Accuracy in Media

Congressional leadership resistance and election year politics are to blame for stalling the passage of the U.S.-Colombia Trade Promotion Agreement (TPA), said Undersecretary of Commerce for International Trade Christopher A. Padilla last week at the Heritage Foundation. The TPA, previously called the
U.S.-Colombia Free Trade Agreement, was signed by the U.S. and Colombia
two years ago in November of 2006, yet it still awaits congressional
approval needed for final passage.

Padilla, frustrated with Congress’ inaction, points the finger at House
Speaker Nancy Pelosi for thwarting the TPA’s progress. The Bush
administration sent the agreement to Congress for a straight up-or-down
vote in April 2008, but Speaker Pelosi refused to put it up for the
vote within the 90-day timeline, breaking procedural rules that grant
trade agreements “fast track” authority through Congress. She said
earlier this spring, “if brought to the floor immediately, it would
lose. And what message would that send?”

Padilla now feels even more confident the TPA will garner enough votes
from both sides of the aisle to constitute a “bipartisan majority.” He
said, “I believe that if the agreement were put up for a vote and
members were allowed to vote their consciences, I think we would get
strong bipartisan support.”

Commerce Secretary Carlos Gutierrez and Padilla both escorted more than 25 Democrats to Colombia to see
first-hand the transformation taking place there as a result of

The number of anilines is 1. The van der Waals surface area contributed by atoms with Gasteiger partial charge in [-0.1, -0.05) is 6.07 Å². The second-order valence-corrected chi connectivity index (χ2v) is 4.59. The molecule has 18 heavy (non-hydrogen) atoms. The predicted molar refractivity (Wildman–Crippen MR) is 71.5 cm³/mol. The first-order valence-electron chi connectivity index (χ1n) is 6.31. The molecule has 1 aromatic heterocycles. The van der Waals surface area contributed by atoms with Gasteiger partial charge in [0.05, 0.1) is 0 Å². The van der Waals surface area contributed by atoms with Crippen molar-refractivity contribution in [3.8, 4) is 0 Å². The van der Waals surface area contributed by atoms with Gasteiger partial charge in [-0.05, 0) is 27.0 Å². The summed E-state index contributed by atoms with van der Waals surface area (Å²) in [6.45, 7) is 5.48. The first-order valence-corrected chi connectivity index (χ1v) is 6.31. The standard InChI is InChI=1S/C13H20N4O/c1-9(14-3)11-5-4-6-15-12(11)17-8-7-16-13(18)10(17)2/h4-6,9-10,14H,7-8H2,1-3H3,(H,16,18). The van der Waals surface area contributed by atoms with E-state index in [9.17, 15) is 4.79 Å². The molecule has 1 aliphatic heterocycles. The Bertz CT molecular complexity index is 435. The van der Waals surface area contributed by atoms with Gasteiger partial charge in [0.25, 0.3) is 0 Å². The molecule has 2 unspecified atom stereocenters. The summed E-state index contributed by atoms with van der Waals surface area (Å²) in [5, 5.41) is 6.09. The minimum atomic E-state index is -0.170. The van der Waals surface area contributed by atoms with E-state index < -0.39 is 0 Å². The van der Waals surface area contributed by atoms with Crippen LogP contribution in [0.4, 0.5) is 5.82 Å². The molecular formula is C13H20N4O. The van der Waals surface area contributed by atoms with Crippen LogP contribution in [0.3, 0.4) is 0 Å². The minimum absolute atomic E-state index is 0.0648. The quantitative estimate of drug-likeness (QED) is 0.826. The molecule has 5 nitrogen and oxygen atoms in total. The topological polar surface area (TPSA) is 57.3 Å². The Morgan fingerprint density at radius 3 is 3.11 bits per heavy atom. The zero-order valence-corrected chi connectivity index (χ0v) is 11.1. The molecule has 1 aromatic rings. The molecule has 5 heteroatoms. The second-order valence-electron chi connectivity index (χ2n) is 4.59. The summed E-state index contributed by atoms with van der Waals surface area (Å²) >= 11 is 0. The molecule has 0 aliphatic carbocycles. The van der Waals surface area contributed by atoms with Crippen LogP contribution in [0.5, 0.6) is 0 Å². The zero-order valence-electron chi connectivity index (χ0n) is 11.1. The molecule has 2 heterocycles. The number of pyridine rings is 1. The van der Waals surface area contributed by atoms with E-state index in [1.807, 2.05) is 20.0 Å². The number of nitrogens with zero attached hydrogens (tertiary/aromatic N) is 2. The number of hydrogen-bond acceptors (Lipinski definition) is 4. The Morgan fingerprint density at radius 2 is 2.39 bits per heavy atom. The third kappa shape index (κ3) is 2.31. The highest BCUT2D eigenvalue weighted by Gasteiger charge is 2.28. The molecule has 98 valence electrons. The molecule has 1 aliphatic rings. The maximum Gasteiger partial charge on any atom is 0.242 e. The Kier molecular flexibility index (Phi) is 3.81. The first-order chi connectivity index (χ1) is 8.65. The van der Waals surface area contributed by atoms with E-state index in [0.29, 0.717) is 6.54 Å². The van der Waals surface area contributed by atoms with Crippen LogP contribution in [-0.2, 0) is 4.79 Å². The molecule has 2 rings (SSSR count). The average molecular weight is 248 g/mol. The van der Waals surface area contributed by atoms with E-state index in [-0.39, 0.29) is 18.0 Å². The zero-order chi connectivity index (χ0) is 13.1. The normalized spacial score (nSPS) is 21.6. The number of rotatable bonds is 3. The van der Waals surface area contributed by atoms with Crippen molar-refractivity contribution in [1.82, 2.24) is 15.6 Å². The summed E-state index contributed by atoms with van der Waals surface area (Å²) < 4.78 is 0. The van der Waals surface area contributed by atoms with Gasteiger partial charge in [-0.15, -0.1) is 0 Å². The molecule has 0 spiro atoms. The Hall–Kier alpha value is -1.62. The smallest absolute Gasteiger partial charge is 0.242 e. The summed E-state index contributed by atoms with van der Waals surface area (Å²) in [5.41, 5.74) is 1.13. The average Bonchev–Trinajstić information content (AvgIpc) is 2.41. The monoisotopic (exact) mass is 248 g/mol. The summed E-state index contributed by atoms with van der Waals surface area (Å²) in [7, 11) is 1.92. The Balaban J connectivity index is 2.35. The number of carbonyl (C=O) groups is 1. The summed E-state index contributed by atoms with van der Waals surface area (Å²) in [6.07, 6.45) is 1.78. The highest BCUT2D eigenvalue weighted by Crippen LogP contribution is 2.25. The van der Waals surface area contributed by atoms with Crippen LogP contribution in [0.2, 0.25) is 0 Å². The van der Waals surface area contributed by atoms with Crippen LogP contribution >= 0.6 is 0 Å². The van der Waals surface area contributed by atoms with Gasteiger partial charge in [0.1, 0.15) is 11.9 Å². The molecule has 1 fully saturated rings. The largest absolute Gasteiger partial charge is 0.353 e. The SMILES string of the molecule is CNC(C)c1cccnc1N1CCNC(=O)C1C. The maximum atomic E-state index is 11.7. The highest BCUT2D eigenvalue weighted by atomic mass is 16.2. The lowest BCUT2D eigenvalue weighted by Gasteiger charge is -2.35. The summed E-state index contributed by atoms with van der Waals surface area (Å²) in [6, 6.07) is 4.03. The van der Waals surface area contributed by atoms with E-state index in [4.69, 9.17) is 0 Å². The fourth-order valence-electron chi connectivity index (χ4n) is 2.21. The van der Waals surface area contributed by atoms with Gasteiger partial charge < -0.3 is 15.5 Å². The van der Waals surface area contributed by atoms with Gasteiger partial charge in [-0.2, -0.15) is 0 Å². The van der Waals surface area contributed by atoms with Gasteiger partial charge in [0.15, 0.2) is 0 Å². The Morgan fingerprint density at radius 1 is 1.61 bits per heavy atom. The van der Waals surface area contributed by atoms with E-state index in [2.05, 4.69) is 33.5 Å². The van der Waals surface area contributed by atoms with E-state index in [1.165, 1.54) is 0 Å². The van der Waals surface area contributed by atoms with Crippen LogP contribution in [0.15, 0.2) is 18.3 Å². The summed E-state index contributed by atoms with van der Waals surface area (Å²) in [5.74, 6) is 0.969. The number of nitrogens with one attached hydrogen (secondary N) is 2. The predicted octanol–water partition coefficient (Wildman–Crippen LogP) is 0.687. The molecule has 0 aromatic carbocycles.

integrating Colombia into the global economy. Padilla said, “It’s fair
to say they all came back very impressed with the progress and
transformation in that country.”

Currently, about ten or 11 Democrats disagree with Pelosi’s freeze on the TPA, including representatives Gregory Meeks (NY), Joseph Crowley (NY), Jim Matheson (Utah), and Jim Cooper (Tenn.).

The irony of congressional resistance to the TPA, according to Padilla,
is that the U.S. already has free trade with Colombia, since the
passage of the Andean Trade Preferences Act in 1991, an effort to alleviate poverty and combat drug trafficking in Colombia. One aspect of the act was Plan Colombia,
in which the U.S. had “completely and unilaterally thrown open its
markets to almost everything Colombia makes to come into the United
States duty free.”

For almost 17 years, an estimated 92 percent of Colombian exports
entering the U.S. are tariff free, and Congress votes every couple of
years to renew this trade preference. The TPA in contention today would
make the trade preferences Colombia already enjoys permanent, ensuring
trade security for Colombia.

But while Colombia enjoys preferential duty-free benefits, the free
trade is only one-way. U.S. exports to Colombia are still heavily taxed
with costly tariffs. For example, Colombian coffee and bananas enters
the U.S. with a zero percent tariff, but a can of Pepsi made in the
U.S. pays a 20 percent tariff when sent to Colombia, and an apple grown
in Pennsylvania pays a 15 percent tariff.

More than $1.1 billion in tariffs have been levied on U.S. exports to
Colombia since the signing of the agreement almost 600 days ago,